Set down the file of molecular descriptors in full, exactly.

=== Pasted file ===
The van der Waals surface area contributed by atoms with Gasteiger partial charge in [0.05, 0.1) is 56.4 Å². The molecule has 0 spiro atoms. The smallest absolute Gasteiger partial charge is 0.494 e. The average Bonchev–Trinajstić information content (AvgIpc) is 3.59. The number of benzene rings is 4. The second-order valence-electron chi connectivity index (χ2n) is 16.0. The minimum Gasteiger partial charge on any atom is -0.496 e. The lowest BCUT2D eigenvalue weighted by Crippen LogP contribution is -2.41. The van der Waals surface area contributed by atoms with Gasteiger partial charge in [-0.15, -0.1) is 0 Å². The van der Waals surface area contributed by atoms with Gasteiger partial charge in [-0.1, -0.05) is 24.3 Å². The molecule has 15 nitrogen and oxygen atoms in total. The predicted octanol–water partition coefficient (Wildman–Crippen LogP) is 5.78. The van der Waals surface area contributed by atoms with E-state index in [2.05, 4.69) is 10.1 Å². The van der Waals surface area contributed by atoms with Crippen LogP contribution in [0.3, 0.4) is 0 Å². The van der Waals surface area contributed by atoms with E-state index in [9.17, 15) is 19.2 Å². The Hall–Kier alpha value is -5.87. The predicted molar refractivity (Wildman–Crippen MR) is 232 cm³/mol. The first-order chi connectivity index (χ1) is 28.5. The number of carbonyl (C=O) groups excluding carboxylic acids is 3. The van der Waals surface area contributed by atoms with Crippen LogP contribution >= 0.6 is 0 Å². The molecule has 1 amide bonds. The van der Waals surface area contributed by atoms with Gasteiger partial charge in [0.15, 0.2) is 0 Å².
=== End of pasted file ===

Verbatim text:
The van der Waals surface area contributed by atoms with Gasteiger partial charge in [0.05, 0.1) is 56.4 Å². The molecule has 0 spiro atoms. The smallest absolute Gasteiger partial charge is 0.494 e. The average Bonchev–Trinajstić information content (AvgIpc) is 3.59. The number of benzene rings is 4. The second-order valence-electron chi connectivity index (χ2n) is 16.0. The minimum Gasteiger partial charge on any atom is -0.496 e. The lowest BCUT2D eigenvalue weighted by Crippen LogP contribution is -2.41. The van der Waals surface area contributed by atoms with Gasteiger partial charge in [-0.15, -0.1) is 0 Å². The van der Waals surface area contributed by atoms with Gasteiger partial charge in [-0.1, -0.05) is 24.3 Å². The molecule has 15 nitrogen and oxygen atoms in total. The predicted octanol–water partition coefficient (Wildman–Crippen LogP) is 5.78. The van der Waals surface area contributed by atoms with E-state index in [2.05, 4.69) is 10.1 Å². The van der Waals surface area contributed by atoms with Crippen LogP contribution in [0.3, 0.4) is 0 Å². The van der Waals surface area contributed by atoms with E-state index in [9.17, 15) is 19.2 Å². The Hall–Kier alpha value is -5.87. The predicted molar refractivity (Wildman–Crippen MR) is 232 cm³/mol. The first-order chi connectivity index (χ1) is 28.5. The number of carbonyl (C=O) groups excluding carboxylic acids is 3. The van der Waals surface area contributed by atoms with Crippen LogP contribution >= 0.6 is 0 Å². The molecule has 1 amide bonds. The van der Waals surface area contributed by atoms with Gasteiger partial charge in [0.15, 0.2) is 0 Å².